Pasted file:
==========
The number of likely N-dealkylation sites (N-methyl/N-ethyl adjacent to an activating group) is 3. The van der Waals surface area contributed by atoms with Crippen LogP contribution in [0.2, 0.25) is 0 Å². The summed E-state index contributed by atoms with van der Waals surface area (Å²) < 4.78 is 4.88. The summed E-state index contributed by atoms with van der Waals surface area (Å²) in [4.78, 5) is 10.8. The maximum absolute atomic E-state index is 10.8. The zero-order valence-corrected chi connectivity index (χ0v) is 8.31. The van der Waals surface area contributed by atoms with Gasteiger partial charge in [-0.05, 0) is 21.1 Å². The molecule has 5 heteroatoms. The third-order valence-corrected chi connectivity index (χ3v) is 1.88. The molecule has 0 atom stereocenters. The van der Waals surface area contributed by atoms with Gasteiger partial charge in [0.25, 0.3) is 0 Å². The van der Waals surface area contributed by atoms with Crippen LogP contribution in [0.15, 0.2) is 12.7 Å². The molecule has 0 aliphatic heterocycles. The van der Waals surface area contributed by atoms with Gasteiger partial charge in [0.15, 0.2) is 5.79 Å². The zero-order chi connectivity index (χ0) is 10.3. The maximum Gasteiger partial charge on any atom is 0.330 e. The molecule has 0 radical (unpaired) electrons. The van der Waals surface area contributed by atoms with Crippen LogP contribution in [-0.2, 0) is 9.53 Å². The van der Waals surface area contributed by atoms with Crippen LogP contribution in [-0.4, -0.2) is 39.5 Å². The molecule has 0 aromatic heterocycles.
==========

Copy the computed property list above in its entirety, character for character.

The number of likely N-dealkylation sites (N-methyl/N-ethyl adjacent to an activating group) is 3. The van der Waals surface area contributed by atoms with Crippen LogP contribution in [0.2, 0.25) is 0 Å². The summed E-state index contributed by atoms with van der Waals surface area (Å²) < 4.78 is 4.88. The summed E-state index contributed by atoms with van der Waals surface area (Å²) in [4.78, 5) is 10.8. The maximum absolute atomic E-state index is 10.8. The zero-order valence-corrected chi connectivity index (χ0v) is 8.31. The van der Waals surface area contributed by atoms with Gasteiger partial charge in [-0.05, 0) is 21.1 Å². The molecule has 5 heteroatoms. The third-order valence-corrected chi connectivity index (χ3v) is 1.88. The molecule has 0 atom stereocenters. The van der Waals surface area contributed by atoms with Gasteiger partial charge in [0.25, 0.3) is 0 Å². The van der Waals surface area contributed by atoms with Crippen LogP contribution in [0.15, 0.2) is 12.7 Å². The molecule has 0 aliphatic heterocycles. The van der Waals surface area contributed by atoms with Gasteiger partial charge in [0.15, 0.2) is 5.79 Å². The zero-order chi connectivity index (χ0) is 10.3. The maximum Gasteiger partial charge on any atom is 0.330 e. The molecule has 0 radical (unpaired) electrons. The van der Waals surface area contributed by atoms with Crippen LogP contribution in [-0.2, 0) is 9.53 Å². The van der Waals surface area contributed by atoms with Crippen LogP contribution in [-0.4, -0.2) is 39.5 Å². The molecule has 0 aromatic heterocycles.